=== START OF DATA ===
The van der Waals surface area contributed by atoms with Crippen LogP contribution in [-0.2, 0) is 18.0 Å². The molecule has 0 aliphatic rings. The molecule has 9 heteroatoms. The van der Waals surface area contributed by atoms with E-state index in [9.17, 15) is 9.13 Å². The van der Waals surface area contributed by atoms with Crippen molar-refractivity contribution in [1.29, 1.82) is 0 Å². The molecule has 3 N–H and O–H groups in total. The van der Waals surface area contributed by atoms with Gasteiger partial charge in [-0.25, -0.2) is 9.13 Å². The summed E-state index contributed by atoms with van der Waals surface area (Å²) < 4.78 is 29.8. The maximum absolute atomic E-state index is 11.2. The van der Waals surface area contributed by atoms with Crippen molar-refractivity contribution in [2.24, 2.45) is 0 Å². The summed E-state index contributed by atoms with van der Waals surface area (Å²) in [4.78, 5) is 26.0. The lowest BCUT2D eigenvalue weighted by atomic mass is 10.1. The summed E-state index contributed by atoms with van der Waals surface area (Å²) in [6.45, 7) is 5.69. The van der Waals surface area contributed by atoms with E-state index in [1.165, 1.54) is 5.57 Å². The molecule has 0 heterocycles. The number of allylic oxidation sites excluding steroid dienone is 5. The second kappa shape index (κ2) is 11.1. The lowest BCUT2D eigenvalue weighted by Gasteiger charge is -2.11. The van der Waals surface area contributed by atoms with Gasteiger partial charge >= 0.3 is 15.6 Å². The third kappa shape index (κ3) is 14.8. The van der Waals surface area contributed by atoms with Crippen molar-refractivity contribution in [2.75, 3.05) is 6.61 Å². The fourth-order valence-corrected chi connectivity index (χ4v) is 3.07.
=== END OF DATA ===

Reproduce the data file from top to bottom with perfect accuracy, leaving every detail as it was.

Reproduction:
The van der Waals surface area contributed by atoms with Crippen LogP contribution in [-0.2, 0) is 18.0 Å². The molecule has 0 aliphatic rings. The molecule has 9 heteroatoms. The van der Waals surface area contributed by atoms with E-state index in [9.17, 15) is 9.13 Å². The van der Waals surface area contributed by atoms with Crippen molar-refractivity contribution in [1.29, 1.82) is 0 Å². The molecule has 3 N–H and O–H groups in total. The van der Waals surface area contributed by atoms with Gasteiger partial charge in [-0.25, -0.2) is 9.13 Å². The summed E-state index contributed by atoms with van der Waals surface area (Å²) < 4.78 is 29.8. The maximum absolute atomic E-state index is 11.2. The van der Waals surface area contributed by atoms with Crippen molar-refractivity contribution in [2.24, 2.45) is 0 Å². The summed E-state index contributed by atoms with van der Waals surface area (Å²) in [4.78, 5) is 26.0. The lowest BCUT2D eigenvalue weighted by atomic mass is 10.1. The summed E-state index contributed by atoms with van der Waals surface area (Å²) in [6.45, 7) is 5.69. The van der Waals surface area contributed by atoms with E-state index in [1.165, 1.54) is 5.57 Å². The molecule has 0 heterocycles. The number of allylic oxidation sites excluding steroid dienone is 5. The second kappa shape index (κ2) is 11.1. The lowest BCUT2D eigenvalue weighted by Gasteiger charge is -2.11. The van der Waals surface area contributed by atoms with Gasteiger partial charge >= 0.3 is 15.6 Å². The third kappa shape index (κ3) is 14.8. The van der Waals surface area contributed by atoms with Crippen molar-refractivity contribution in [2.75, 3.05) is 6.61 Å². The fourth-order valence-corrected chi connectivity index (χ4v) is 3.07.